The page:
However, the Environmental Protection Agency has been working to clean up the contaminated site and continues to monitor the quality of the water. Today, oxygen levels remain steady in the lake.

Where Is Lake Coeur d’Alene Located on a Map?

The lake is located in Kootenai County, in northwestern Idaho in the region considered the panhandle. On the northern end of the lake is the city of Lake Coeur d’Alene. The lake is about 25 miles to the east of Spokane, Washington.

Recreation Around Lake Coeur d’Alene in Idaho

young man jumping of a rocky cliff in Tubs Hill in to Coeur d' Alene Lake in Northern Idaho

Brave adventurists enjoy jumping off the cliffs and rocks at Tubbs Hill in Lake Coeur d’Alene.

Lake Coeur d’Alene is famous for its spectacular views, pristine beauty, crystal-clear cold water, and tranquil wilderness. The area is visited by nature lovers, fishermen, birdwatchers, outdoor enthusiasts, and even movie stars.

Some popular water activities include fly fishing, parasailing, wakeboarding, boat cruises, seaplane rides, kayaking, and dining in a floating restaurant.

Other attractions include the Stoneridge Golf Resort with its 18-hole championship golf course and 6 pickleball courts. Timberline Adventures features ziplines and sky bridges

The 120-acre nature area Tubbs Hill is a popular destination. The park is bordered by the lake on the west, south, and east sides. A favorite activity of visitors is leaping off the rocks of Tubbs Hill into the cool waters below.

Another local attraction is the Seven Stars Alpaca Ranch, a 40-acre property open for tours to the public and home to not only alpacas, but other farm animals, including llamas, mini goats, and mini horses.

baby alpaca closeup

The nearby Seven Stars Alpaca Ranch is a working ranch near Lake Coeur d’Alene.

What’s at the Bottom of Lake Coeur d’Alene?

You can find more than fish at the bottom of the lake. Buried at the bottom is the “steamship graveyard.” Several steamboats that used to haul logs and ore, and transport passengers now rest at the bottom in ruins. Divers like to check out the shipwrecks during scuba dive excursions to the bottom to recover treasures and trinkets.

Legend has it that a steamboat filled with valuable silver and lead ore sunk to the bottom of the lake in the late 1880s. Numerous attempts have been made to recover the fortune, with no luck. The ore presumably is still sitting at the bottom of the lake.

Another odd thing at the bottom of the lake is the number of Model T cars there. In the early 1900s, when the Model T became widespread, people would attempt to drive across the frozen lake in the winter to save time from having to travel all the way around. However, on several occasions, the ice didn’t hold, and the car ended up resting at the bottom of the lake.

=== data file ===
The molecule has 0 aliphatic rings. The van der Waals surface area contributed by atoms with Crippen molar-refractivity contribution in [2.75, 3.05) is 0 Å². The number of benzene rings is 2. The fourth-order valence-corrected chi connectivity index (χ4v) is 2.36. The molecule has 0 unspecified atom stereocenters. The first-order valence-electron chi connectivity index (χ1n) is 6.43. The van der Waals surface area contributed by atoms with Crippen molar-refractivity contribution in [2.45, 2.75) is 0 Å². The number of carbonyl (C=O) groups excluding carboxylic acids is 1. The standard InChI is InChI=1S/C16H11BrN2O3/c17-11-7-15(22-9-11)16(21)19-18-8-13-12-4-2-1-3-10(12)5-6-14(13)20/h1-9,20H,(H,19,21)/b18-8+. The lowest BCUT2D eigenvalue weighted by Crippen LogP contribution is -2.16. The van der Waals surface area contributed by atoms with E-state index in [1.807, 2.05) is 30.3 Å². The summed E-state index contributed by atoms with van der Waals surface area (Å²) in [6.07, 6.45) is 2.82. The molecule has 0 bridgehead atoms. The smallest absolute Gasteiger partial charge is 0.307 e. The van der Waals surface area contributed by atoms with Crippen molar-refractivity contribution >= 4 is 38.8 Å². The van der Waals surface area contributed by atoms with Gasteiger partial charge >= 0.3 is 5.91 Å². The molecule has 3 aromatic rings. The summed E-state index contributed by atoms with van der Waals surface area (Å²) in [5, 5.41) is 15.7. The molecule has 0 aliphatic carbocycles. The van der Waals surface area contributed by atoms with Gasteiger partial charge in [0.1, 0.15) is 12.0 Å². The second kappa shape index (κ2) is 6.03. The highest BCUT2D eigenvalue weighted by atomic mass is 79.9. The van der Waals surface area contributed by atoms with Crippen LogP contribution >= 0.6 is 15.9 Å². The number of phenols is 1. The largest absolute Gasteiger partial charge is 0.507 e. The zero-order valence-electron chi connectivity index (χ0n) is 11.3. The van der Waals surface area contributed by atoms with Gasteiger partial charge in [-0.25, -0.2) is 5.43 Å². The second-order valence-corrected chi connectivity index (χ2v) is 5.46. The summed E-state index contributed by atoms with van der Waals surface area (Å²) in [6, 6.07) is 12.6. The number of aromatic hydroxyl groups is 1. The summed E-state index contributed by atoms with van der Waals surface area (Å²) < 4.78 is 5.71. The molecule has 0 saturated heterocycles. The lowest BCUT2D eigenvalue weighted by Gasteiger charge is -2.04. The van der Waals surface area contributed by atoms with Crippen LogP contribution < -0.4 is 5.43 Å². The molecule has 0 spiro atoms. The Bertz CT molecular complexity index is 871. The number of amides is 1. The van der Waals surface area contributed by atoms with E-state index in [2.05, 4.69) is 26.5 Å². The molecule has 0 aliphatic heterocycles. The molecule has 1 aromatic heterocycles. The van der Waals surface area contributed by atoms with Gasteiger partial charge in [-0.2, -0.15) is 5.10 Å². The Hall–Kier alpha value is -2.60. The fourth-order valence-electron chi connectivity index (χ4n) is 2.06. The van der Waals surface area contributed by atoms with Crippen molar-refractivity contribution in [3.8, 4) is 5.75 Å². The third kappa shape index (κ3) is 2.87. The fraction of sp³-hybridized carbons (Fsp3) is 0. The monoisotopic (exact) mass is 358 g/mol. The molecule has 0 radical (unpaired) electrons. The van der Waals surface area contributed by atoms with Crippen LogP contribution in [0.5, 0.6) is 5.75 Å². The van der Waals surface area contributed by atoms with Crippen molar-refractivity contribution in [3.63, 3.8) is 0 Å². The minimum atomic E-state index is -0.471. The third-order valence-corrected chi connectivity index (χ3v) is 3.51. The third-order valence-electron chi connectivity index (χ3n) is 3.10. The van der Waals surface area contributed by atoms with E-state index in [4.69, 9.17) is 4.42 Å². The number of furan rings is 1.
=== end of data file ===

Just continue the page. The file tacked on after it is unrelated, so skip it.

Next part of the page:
What Wildlife Lives in the Area?

The area in and around the lake is home to many diverse habitats hosting a wide variety of fish, animals, and birds. The Idaho panhandle is home to some remarkable species of mammals, including elkmoose, woodland caribouwolves, and grizzly bears

Closeup of Large Grizzly Bear

Grizzly bears used to roam all over Idaho, but are now found only in the north.

You may also see smaller animals including, coyotessalamandersbeavers, and river otters

Some even smaller species include the pygmy shrew, the smallest known mammal, and the Calliope hummingbird, the smallest bird in the United States.

Fat Animal: Pygmy Shrew

The pygmy shrew, the smallest known mammal, can be found in Idaho.

Birds you may encounter are diverse and include:

Trumpeter Swan at Crex Meadows

Trumpeter swans live near the waters of Lake Coeur d’Alene.

Swimming in the waters are many species of fish, including Chinook salmonbluegilllake sturgeonnorthern pikecatfishtrout, and bass.

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About the Author

Jennifer Geer is a writer at A-Z Animals where her primary focus is on animals, news topics, travel, and weather. Jennifer holds a Master's Degree from the University of Tulsa, and she has been researching and writing about news topics and animals for over four years. A resident of Illinois, Jennifer enjoys hiking, gardening, and caring for her three pugs.